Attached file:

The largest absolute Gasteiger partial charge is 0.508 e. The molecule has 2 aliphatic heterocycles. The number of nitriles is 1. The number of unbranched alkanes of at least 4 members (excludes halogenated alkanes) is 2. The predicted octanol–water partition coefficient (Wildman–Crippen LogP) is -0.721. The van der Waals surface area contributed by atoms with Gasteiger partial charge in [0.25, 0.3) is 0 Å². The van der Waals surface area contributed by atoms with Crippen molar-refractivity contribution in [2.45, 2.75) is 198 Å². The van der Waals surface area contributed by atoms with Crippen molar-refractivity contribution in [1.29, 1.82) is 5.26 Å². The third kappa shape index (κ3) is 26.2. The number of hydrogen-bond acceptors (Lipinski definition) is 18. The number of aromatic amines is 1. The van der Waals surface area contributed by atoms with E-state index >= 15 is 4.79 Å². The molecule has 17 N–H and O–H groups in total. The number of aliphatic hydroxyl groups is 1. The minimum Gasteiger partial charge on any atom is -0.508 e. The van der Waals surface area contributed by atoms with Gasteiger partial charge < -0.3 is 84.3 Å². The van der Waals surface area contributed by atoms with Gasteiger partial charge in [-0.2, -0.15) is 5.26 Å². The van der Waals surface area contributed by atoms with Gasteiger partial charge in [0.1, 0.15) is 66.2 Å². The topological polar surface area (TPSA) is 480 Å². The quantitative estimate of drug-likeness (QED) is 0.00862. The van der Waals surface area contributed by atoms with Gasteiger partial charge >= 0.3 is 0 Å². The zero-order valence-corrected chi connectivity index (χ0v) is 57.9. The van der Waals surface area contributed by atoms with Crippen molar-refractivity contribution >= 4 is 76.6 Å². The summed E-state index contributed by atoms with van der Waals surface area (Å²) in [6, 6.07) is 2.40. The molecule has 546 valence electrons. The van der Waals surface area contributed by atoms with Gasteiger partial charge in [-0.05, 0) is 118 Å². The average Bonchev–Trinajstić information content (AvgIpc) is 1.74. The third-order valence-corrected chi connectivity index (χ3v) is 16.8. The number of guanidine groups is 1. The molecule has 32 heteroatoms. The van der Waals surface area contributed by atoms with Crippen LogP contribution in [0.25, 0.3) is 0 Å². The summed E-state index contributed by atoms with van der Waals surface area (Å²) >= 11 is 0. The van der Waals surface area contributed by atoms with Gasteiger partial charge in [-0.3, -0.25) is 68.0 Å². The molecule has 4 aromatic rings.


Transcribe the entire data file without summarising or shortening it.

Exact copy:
The largest absolute Gasteiger partial charge is 0.508 e. The molecule has 2 aliphatic heterocycles. The number of nitriles is 1. The number of unbranched alkanes of at least 4 members (excludes halogenated alkanes) is 2. The predicted octanol–water partition coefficient (Wildman–Crippen LogP) is -0.721. The van der Waals surface area contributed by atoms with Gasteiger partial charge in [0.25, 0.3) is 0 Å². The van der Waals surface area contributed by atoms with Crippen molar-refractivity contribution in [2.45, 2.75) is 198 Å². The van der Waals surface area contributed by atoms with Crippen molar-refractivity contribution in [1.29, 1.82) is 5.26 Å². The third kappa shape index (κ3) is 26.2. The number of hydrogen-bond acceptors (Lipinski definition) is 18. The number of aromatic amines is 1. The van der Waals surface area contributed by atoms with E-state index >= 15 is 4.79 Å². The molecule has 17 N–H and O–H groups in total. The number of aliphatic hydroxyl groups is 1. The minimum Gasteiger partial charge on any atom is -0.508 e. The van der Waals surface area contributed by atoms with Gasteiger partial charge < -0.3 is 84.3 Å². The van der Waals surface area contributed by atoms with Gasteiger partial charge in [-0.2, -0.15) is 5.26 Å². The van der Waals surface area contributed by atoms with Gasteiger partial charge in [0.1, 0.15) is 66.2 Å². The topological polar surface area (TPSA) is 480 Å². The quantitative estimate of drug-likeness (QED) is 0.00862. The van der Waals surface area contributed by atoms with Gasteiger partial charge >= 0.3 is 0 Å². The zero-order valence-corrected chi connectivity index (χ0v) is 57.9. The van der Waals surface area contributed by atoms with Crippen molar-refractivity contribution >= 4 is 76.6 Å². The summed E-state index contributed by atoms with van der Waals surface area (Å²) in [6, 6.07) is 2.40. The molecule has 546 valence electrons. The van der Waals surface area contributed by atoms with Gasteiger partial charge in [-0.05, 0) is 118 Å². The average Bonchev–Trinajstić information content (AvgIpc) is 1.74. The third-order valence-corrected chi connectivity index (χ3v) is 16.8. The number of guanidine groups is 1. The molecule has 32 heteroatoms. The van der Waals surface area contributed by atoms with Crippen LogP contribution in [0.25, 0.3) is 0 Å². The summed E-state index contributed by atoms with van der Waals surface area (Å²) >= 11 is 0. The van der Waals surface area contributed by atoms with Gasteiger partial charge in [-0.3, -0.25) is 68.0 Å². The molecule has 4 aromatic rings.